Monday, January 04, 2016

Teacher Learns a Lesson

by Michael Weitz

When it comes to my books, Even Dead Men Play Chess and The Grandmaster’s King, I’ve been asked, Why chess? Why is Ray Gordon (the main character) a chess teacher? For some people chess is an enigma, that interesting looking but mysterious game in grandpa’s den, but for others chess is much more than a game. Former World Champion Anatoly Karpov said, “Chess is everything: art, science, and sport.” His predecessor, Bobby Fischer, took it a step further by saying, “Chess is life.” I agree with Karpov, and while I think I understand what Bobby was getting at, he may have been a little obsessed.

I taught chess for a while at a Montessori school in Phoenix. My students were between 6 and 10 years old. Most of them had seen the game but never played while others had a rudimentary idea of how some of the pieces moved. I was nervous because I’d never taught chess before, let alone been the only grown-up in a room full of children. How was I going to hold their attention long enough to explain that a Rook is not a castle, or that a Knight is not a…I can’t bear to say it…a…horsey? Augh!

Deep breath. I had to step back and think about my own chess history. I had played against kids in tournaments and I’d been beaten by kids in tournaments and it was a mistake to underestimate them. This was proven later in the semester when one morning I arrived and began setting up only to discover a cockroach staring at me. It was tucked within the folds of a stack of paper towels the children used on a daily basis and it was as long as my hand. It stared out of the towels like it was tucked comfortably into bed and its long antennae swam lazily back and forth daring me to make a move.

Not cool! My students would freak once the giant creep fest was spotted and they would all run screaming. I had to move it, right? But I didn’t want to move it! So I did what any sane adult would do; I slowly backed away and hoped the cockroach would skitter into a dark hole when I turned on all the lights.

Once my master plan of ignoring the creature was in place I went about setting up my display board, rearranging the desks and so on. By the time my students began to arrive I’d forgotten about the cockroach. I was deep into a lesson about how sacrificing your Queen could be a beautiful and dramatic way to win the game when a little girl of about 7 went to the sink. I braced myself for the imminent panic and thought about how I could stop the mad rush of students toward the door.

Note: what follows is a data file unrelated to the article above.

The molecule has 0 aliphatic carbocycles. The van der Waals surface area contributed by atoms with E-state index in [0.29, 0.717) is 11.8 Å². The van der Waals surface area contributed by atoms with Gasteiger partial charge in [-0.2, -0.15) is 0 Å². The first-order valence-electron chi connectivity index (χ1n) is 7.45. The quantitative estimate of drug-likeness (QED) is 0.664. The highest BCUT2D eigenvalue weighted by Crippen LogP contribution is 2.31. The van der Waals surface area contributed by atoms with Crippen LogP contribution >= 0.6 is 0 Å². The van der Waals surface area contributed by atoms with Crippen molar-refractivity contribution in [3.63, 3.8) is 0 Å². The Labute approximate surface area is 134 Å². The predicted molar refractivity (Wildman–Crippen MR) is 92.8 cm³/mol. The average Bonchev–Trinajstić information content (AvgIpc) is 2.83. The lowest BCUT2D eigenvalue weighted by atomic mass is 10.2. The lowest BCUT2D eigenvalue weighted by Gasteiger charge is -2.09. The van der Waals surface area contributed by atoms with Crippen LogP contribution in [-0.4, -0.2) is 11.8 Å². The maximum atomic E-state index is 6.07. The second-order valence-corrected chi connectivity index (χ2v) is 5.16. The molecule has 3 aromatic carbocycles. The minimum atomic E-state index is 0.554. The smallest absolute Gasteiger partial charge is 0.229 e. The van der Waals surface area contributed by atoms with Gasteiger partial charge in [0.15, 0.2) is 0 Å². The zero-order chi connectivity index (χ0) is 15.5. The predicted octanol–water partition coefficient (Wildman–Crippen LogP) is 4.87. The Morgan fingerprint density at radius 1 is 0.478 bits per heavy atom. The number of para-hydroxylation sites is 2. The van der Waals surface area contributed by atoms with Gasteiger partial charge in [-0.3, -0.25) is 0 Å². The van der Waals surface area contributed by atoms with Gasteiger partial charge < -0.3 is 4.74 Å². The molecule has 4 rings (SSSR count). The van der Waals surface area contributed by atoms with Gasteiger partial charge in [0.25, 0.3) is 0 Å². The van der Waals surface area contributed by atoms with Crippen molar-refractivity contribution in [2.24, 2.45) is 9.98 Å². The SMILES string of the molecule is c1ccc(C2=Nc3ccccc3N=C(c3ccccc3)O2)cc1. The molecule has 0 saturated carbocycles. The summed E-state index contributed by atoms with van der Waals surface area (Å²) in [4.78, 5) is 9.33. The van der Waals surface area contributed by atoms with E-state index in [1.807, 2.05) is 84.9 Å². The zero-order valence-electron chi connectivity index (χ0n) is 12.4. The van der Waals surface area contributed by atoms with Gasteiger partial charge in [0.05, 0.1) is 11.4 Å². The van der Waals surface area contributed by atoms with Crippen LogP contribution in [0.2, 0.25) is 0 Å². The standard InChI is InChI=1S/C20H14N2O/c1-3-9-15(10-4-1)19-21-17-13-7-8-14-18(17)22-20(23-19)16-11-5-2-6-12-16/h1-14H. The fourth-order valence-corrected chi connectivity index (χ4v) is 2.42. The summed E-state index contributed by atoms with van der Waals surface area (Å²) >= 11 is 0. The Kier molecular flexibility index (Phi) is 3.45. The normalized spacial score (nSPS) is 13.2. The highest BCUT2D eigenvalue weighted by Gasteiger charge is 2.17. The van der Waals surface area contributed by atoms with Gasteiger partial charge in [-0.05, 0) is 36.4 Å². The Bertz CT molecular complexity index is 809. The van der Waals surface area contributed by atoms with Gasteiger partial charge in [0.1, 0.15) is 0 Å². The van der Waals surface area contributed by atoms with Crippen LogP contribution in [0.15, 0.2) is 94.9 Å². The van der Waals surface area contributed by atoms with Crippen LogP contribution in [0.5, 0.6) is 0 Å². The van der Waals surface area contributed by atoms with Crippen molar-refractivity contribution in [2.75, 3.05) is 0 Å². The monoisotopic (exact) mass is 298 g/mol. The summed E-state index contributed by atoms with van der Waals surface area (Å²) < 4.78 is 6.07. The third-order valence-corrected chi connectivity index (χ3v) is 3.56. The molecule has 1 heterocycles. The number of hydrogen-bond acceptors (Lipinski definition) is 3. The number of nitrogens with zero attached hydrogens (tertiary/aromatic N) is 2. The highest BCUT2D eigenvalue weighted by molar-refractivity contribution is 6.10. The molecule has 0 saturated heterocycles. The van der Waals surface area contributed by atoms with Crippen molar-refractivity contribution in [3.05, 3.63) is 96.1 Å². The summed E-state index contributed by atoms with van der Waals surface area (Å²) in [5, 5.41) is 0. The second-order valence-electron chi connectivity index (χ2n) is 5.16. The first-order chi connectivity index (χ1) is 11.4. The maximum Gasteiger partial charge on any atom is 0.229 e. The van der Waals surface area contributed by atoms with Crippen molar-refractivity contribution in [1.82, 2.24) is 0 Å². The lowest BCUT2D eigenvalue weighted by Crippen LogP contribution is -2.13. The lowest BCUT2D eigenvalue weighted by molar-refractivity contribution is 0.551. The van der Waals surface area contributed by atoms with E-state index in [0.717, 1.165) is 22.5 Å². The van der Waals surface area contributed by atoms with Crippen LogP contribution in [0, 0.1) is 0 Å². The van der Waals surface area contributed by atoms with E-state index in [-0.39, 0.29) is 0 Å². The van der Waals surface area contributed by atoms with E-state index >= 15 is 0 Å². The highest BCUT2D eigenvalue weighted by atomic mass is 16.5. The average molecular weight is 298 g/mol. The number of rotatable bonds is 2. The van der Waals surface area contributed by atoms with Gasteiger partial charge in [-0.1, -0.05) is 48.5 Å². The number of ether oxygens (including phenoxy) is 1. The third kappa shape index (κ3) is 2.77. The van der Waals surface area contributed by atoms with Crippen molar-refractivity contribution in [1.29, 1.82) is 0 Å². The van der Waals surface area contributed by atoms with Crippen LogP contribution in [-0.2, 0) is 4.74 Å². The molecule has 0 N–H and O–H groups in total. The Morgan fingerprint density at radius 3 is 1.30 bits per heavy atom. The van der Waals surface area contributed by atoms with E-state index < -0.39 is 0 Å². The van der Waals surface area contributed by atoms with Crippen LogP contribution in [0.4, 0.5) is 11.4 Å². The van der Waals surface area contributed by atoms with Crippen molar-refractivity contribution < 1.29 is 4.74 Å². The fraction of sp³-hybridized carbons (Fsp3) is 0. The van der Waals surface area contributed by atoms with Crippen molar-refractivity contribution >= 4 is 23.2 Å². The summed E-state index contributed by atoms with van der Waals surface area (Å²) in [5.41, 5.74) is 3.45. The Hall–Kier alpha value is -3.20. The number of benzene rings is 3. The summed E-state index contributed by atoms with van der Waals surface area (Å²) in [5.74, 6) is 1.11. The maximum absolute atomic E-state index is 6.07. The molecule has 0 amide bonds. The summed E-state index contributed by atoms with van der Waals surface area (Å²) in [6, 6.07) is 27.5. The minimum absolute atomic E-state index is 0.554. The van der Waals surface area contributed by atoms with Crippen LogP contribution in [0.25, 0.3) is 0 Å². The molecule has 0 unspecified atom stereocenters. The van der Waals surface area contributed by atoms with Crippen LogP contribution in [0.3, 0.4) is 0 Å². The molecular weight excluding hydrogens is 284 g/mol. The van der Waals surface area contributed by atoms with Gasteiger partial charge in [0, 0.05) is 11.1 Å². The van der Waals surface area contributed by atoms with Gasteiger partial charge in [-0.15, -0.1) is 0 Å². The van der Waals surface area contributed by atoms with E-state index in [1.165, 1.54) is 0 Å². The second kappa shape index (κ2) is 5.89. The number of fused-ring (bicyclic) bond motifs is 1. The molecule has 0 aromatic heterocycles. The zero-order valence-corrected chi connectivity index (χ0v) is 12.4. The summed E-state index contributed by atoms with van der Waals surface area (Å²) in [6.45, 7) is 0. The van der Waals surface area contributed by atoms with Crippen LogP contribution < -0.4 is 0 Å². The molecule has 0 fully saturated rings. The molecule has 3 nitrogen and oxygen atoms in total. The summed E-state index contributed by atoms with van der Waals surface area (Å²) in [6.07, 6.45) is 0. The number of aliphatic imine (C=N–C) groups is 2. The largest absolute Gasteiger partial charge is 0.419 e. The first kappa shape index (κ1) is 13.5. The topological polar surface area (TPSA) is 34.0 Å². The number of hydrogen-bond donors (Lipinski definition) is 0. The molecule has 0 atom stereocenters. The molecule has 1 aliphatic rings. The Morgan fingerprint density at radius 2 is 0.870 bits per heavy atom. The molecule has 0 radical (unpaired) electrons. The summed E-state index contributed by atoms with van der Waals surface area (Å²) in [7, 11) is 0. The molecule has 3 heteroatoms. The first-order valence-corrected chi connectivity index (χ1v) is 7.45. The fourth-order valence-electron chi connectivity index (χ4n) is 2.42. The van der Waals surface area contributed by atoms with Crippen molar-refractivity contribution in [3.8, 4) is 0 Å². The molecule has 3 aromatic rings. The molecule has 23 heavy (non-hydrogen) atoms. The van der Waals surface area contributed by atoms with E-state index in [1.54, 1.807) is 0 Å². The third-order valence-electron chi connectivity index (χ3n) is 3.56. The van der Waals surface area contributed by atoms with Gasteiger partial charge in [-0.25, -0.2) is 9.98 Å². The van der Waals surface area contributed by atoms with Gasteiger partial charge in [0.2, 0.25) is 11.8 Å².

“Mr. Michael,” I heard her say. “There’s a bug.”

The rest of the class looked in her direction, acknowledged that one of their own had identified the intruder and then returned their attention to me. No screams, no panic, no freaking out.


Was it the power of chess that kept everyone in check? Perhaps. Chess has so much depth it teaches us lessons to use even when we’re away from the board. Look before you leap, there are consequences to your decisions, work with what you have, and so many more.

And I’m not the only one who thinks so. A New York area organization, Chess in the Schools, is on a mission to improve academic performance and build self-esteem among inner-city public school children. According to their website, Chess helps promote intellectual growth and has been shown to improve academic performance. Also on their website are several quotes from teachers and others praising what chess has done for their students. Here’s an example from a Manhattan elementary school Principal, “Our teachers believe that the game of chess fosters concentration, critical thinking and positive self-esteem.”

Read more about Chess in the Schools here.

I learned to play chess when I was in 3rd grade. I’m not sure when it happened, but somewhere in the years of playing chess, it became more than a game for me. I appreciated the art, studied the science and enjoyed the sport. Chess had everything. When I began writing it took a while before the mantra write what you know sunk in. Once I thought about that and what kind of book I wanted to read, it made perfect sense. Chess had everything, so it needed to be part of my stories.

Even Dead Men Play Chess and the award-winning The Grandmaster’s King feature Ray Gordon, a former cop turned chess teacher. The third Ray Gordon mystery, Till Tomorrow, will be available soon!

Available in print and multiple e-reader formats.
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Michael Weitz is an award-winning author who grew up in the Pacific Northwest, usually reading anything he could get his hands on. He wrote his first novel in the 6th Grade -- an eight page rip-off of Star Wars.

A variety of jobs including waiter, gas station attendant, truck driver and a host of others, helped shape his world. After college he landed in the television industry where he wrote and produced a multitude of award-winning commercials, two documentaries about Mt. St. Helens and various other projects.

After a few years in Phoenix, AZ, Michael, his wife, and their dogs are back in the Pacific Northwest. Currently working on the next Ray Gordon mystery, Michael may also be found reading, playing chess or shooting pool. As an avid photographer, he enjoys traveling anywhere picturesque with his wife.

Learn more about Michael Weitz on his website and Goodreads.

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  1. Sounds interesting and exciting, Michael. Good luck!
    Emma Lane

  2. What an interesting life you have, Michael! Shared.

    1. Thanks, Vonnie. Sometimes we don't think our lives our very interesting until we see it through someone else's eyes.

  3. I believe that chess teaches one of the most powerful strategies in life. That of delayed gratification. Thanks for teaching.

  4. I believe that chess teaches one of the most powerful strategies in life. That of delayed gratification. Thanks for teaching.

  5. Great story, Michael!